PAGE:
FG Vows Clampdown On Traders Inflating Commodity Prices

The Federal Government has vowed to take stringent regulatory measures against traders “unfairly inflating prices” of goods and commodities.

The government, through its agency, the Federal Competition and Consumer Protection Commission (FCCPC), expressed worry that despite the recent appreciation of the Naira against the dollar, consumers continue to face escalating costs without a corresponding decrease in prices of goods and commodities.

“This situation is unacceptable, and the FCCPC is committed to protecting consumers from exploitation,” the Commission’s chief Adamu Abdullahi said in a statement on Wednesday.

“The FCCPC understands the significant financial strain these rising prices are placing on Nigerian households. As a result, the Commission is taking proactive steps to address this issue.

“While the FCCPC cannot directly regulate prices, the Commission will utilise its existing legal framework to enforce fair competition and consumer protection provisions.

“This includes monitoring and investigating unusual price hikes, addressing complaints filed by consumers, and taking action against any businesses found to be engaging in anti-competitive practices such as price-fixing, price gouging or cartel formation.”

The Commission said its operatives have been directed to intensify monitoring of both formal and informal markets, where businesses may be taking advantage of market conditions to unfairly inflate prices, and ramp up enforcement activities.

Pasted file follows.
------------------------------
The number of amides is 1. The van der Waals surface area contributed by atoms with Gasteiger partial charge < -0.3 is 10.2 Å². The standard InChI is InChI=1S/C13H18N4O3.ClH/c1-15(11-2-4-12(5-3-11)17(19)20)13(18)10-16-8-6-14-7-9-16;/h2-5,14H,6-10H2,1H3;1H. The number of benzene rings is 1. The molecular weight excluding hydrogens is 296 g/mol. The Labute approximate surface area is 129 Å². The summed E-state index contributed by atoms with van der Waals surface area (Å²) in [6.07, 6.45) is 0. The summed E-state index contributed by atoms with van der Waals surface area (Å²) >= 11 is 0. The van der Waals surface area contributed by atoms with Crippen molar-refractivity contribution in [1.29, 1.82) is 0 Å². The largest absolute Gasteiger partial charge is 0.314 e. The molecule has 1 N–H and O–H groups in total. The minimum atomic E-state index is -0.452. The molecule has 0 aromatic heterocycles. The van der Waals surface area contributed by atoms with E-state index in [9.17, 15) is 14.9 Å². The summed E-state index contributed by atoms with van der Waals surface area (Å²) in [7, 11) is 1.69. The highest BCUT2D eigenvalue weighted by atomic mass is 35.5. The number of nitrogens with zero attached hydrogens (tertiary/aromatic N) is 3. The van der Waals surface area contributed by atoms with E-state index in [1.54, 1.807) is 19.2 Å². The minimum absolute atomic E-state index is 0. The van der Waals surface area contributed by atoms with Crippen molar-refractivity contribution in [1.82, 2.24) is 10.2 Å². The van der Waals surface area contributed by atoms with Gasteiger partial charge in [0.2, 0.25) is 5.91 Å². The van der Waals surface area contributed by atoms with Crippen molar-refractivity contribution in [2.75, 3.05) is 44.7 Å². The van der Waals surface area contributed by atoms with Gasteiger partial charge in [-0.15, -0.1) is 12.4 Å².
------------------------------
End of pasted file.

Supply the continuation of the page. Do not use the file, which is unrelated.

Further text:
“The operatives will be working collaboratively with trade associations, farmer groups, and other stakeholders to identify and remove unnecessary barriers to entry in various sectors, combat price-fixing, and dismantle cartels. This will encourage increased competition, ultimately leading to lower prices for consumers.”

‘Economy In Right Direction’

Meanwhile, the Minister of Finance and Coordinating Minister of the Economy, Wale Edun, has said that the Nigerian economy is moving in the right direction as policies of the new administration has started slowing down food inflation.

The minister spoke virtually on Channels Television’s Business Incorporated programme on Tuesday from Washington DC where he is attending the IMF-World Bank Spring Meetings.

Prices of food and basic commodities have gone through the roof in the last weeks, as Nigerians battle one of the country’s toughest economic crises sparked by the current government’s twin policies of petrol subsidy removal and unification of forex windows.

On Monday, the National Bureau of Statistics (NBS)’s Consumer Price Index (CPI) report showed that the food inflation rate in March 2024 stood at 3.62%, showing a decline of 0.17% from February 2024, when it was 3.79%. But despite the drop recorded by the NBS, many Nigerians have lamented that the reduction has not reflected in the cost of basic food items like garri, millet, yam, bread coupled with energy and housing costs.

Though the naira has appreciated against the dollar in recent weeks, gaining over 40%, from about N1,900/$ to about N1,100/$1 now, inflation rate stood at 33.20% for March 2024 and interest rate at 24.75%.

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